I've seen many questions about tides and tidal variations on a wide variety of interesting single star, multi star, single planet, binary planet, single moon, multiple moon, and even ring system combinations and variations.
I've also seen many questions about co-orbits including trojan, Lagrangian, horseshoe, and more exotic orbits.
But I was not able to find one about the tidal effects of horseshoe orbits, so here it is: What would tides be like on an Earthlike planet with a horseshoe orbital partner body?
For simplicity, let's just assume that it's actually Earth, and that the object in the horseshoe orbit with Earth is the Moon, with no other changes to them other than the new orbital configuration. Also, assume that the Moon's closest approach in this new orbit is the same as it's closest approach in it's current, actual, real life orbit.
EDIT An explanation of how often the Moon would approach Earth, to cause these tides to take effect, isn't necessary but would be interesting if you feel so inclined to include it. For this question, the minimum information is just: a description of how the tide coming in and going out for each approach of the Moon in this new configuration would be effectively different from how current tides come in and go out for an average tide cycle in real life. Things like how long does it take to come in, how long does it stay at high tide, how long to go back out to low tide, is high tide in this new configuration higher, lower or the same height as a real tide, etc.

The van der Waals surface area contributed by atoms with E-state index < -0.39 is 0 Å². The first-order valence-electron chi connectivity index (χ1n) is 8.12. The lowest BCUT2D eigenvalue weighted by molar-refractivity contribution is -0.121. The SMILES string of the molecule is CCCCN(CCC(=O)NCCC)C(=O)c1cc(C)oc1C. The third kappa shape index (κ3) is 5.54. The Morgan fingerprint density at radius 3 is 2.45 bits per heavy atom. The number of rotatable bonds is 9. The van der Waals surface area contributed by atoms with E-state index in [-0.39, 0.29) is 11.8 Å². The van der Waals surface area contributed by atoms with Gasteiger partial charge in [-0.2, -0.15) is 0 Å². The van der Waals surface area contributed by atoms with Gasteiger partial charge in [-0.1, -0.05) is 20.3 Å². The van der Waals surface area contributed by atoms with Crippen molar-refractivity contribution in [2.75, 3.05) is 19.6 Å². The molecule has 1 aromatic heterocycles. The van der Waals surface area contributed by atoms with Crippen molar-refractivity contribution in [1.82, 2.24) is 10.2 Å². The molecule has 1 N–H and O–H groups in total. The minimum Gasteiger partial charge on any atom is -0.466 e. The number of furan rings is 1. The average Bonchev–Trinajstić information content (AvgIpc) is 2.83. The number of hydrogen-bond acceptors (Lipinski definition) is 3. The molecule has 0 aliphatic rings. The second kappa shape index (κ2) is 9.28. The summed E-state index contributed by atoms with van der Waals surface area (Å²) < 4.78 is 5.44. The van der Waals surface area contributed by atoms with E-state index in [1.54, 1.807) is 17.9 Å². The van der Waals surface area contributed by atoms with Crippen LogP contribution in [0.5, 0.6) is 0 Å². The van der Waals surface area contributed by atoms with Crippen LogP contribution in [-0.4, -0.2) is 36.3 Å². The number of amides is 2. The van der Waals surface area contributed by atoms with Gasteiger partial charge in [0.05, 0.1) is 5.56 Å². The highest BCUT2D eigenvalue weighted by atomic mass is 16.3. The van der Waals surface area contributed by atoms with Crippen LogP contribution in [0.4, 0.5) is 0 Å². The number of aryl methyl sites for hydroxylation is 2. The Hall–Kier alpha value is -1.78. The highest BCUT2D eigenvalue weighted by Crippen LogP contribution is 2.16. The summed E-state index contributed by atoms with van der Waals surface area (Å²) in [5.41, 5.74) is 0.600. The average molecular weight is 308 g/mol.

EDIT 2 I'd guess that spring and neap tides would not be a thing, as I understand those to be when the moon is in line with, or opposite (respectively), the sun to either combine or counteract (respectively) each others' tidal effects, and this orbit would never cause them to line up. But I could be mistaken in my assumption.